Acute hypoxaemic respiratory failure is a major manifestation of severe COVID-19 and requires immediate respiratory support. The optimal timing of intubation remained challenging for many reasons. Delayed intubation may have been associated with a poorer prognosis, partly because of prolonged use of non-invasive ventilation on inflamed lungs, promoting self-inflicted lung injury. The appropriate management approach to respiratory failure in COVID-19 has not yet been established and few studies have investigated the effect of the timing of intubation and whether it affects patient outcomes. In order to assess whether the timing of intubation was associated with differences in mortality, a retrospective observational study was conducted.
217 COVID-19 patients who were intubated were included in the study. It was observed that the duration between hospital admission and intubation was independently associated with ICU mortality, particularly when patients were intubated after 7 days. The association between the duration of non-invasive ventilatory support before intubation and mortality in our study may be explained by the selection of patients with more severe lung inflammation and failure who were ultimately admitted to the ICU. Interestingly, it has been shown that non-invasive ventilation may generate large tidal volumes in patients with ARDS and therefore induce volutrauma. It can therefore be postulated that patients with prolonged respiratory failure kept extubated for a long period of time may have generated lung injury due to high tidal volumes, in addition to that induced by viral pneumonia and alveolar inflammation.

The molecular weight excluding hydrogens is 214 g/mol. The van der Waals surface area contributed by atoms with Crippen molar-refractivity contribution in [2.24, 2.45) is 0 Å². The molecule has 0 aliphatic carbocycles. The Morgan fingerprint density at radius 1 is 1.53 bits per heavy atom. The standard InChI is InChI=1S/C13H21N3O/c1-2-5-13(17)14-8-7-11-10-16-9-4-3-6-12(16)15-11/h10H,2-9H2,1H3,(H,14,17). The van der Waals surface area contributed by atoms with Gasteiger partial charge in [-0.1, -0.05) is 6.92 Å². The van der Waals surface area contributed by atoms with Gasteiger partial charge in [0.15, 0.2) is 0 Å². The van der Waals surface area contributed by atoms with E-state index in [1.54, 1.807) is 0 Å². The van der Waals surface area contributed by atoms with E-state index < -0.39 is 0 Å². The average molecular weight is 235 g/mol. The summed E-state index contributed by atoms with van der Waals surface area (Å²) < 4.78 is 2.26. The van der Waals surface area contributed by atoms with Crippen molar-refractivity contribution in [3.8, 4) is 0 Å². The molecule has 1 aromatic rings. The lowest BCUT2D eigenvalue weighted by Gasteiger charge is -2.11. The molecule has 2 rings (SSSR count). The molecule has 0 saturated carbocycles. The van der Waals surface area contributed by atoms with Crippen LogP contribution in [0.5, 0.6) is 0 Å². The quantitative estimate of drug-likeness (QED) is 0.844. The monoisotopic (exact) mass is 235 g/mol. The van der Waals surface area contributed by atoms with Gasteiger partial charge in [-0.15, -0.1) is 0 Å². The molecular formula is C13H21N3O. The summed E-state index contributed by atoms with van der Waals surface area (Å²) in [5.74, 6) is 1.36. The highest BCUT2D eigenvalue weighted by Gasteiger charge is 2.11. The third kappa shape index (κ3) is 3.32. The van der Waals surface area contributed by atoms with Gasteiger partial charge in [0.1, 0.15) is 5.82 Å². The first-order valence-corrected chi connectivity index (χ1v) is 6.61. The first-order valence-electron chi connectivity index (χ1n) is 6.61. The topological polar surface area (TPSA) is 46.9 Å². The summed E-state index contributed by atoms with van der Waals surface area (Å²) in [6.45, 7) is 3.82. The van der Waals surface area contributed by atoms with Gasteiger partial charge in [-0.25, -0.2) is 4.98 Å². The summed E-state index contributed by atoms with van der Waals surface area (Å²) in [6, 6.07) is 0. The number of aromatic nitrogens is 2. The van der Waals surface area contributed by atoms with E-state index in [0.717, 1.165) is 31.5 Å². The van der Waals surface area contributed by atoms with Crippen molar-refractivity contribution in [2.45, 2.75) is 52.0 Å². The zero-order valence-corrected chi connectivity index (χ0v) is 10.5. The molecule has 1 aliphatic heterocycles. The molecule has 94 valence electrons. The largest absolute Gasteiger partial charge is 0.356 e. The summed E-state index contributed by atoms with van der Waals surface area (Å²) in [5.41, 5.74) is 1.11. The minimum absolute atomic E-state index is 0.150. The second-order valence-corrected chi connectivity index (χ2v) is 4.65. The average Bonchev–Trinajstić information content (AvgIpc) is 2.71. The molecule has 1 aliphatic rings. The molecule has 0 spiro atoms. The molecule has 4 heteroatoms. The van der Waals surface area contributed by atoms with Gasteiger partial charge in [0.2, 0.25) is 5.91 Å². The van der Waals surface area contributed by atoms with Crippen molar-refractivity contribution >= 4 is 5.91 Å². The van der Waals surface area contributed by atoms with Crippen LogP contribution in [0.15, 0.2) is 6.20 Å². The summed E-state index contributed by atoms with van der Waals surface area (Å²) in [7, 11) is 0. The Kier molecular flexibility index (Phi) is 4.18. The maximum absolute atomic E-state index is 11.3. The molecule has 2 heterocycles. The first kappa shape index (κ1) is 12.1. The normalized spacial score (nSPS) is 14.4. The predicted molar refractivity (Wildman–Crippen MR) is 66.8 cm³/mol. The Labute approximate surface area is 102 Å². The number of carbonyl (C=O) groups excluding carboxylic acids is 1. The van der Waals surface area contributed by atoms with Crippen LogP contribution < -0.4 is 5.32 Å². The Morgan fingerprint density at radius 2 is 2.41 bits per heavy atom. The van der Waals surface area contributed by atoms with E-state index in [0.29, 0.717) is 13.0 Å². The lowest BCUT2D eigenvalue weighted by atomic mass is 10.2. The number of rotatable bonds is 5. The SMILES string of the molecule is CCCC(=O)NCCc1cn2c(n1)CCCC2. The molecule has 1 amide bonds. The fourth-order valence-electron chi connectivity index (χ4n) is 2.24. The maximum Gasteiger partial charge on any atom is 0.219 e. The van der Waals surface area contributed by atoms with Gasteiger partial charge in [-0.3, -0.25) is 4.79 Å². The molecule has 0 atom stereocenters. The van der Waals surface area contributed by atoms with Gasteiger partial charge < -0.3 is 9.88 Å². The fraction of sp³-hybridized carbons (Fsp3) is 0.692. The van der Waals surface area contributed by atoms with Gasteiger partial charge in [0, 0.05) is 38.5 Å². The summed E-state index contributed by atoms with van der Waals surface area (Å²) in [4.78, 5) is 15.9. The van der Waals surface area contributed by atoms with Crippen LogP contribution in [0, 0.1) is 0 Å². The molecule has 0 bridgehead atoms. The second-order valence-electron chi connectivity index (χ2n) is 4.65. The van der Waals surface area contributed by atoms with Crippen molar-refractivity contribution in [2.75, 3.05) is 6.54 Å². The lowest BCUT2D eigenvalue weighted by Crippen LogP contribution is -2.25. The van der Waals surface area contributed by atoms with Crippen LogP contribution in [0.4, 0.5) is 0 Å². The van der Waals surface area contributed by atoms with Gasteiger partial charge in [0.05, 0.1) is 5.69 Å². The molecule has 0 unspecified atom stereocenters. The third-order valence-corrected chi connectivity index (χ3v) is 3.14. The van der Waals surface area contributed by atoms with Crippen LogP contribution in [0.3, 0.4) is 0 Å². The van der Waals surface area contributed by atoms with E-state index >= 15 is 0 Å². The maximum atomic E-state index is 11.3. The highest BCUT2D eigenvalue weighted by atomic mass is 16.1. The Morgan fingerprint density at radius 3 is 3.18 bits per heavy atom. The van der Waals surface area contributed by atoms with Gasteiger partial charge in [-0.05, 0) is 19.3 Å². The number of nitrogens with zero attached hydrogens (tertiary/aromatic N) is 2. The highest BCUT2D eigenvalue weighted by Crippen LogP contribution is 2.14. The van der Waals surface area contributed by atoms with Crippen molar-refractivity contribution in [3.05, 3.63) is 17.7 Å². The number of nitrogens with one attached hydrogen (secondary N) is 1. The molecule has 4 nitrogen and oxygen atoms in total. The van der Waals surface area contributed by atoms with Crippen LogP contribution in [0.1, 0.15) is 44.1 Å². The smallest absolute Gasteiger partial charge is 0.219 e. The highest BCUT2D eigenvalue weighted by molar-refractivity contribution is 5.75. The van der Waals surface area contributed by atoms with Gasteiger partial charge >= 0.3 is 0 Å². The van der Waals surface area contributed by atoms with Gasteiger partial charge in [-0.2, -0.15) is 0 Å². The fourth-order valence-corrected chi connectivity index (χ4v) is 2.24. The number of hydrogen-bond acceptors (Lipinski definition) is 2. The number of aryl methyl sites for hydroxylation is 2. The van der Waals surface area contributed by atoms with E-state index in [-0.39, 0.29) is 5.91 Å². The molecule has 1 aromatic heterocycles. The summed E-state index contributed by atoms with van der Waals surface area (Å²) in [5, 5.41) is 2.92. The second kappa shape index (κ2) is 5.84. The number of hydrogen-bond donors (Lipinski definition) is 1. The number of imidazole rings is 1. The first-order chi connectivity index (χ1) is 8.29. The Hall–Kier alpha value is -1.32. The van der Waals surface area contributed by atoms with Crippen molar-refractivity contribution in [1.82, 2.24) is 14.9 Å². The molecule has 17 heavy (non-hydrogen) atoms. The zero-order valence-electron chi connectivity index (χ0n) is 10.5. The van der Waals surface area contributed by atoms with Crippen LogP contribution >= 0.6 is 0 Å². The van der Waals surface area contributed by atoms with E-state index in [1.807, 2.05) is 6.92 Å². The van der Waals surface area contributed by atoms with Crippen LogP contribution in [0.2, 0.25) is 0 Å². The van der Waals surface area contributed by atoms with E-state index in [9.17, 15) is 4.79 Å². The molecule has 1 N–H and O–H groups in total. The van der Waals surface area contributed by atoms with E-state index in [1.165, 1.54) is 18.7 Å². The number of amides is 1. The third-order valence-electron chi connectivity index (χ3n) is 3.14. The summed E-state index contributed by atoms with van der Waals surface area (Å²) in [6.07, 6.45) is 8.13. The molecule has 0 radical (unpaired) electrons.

In conclusion, the present study suggests that delaying ICU admission and intubation could be potentially harmful and associated with increased mortality. Further randomised controlled trials are needed to provide key information about the optimal time of ICU admission and intubation.
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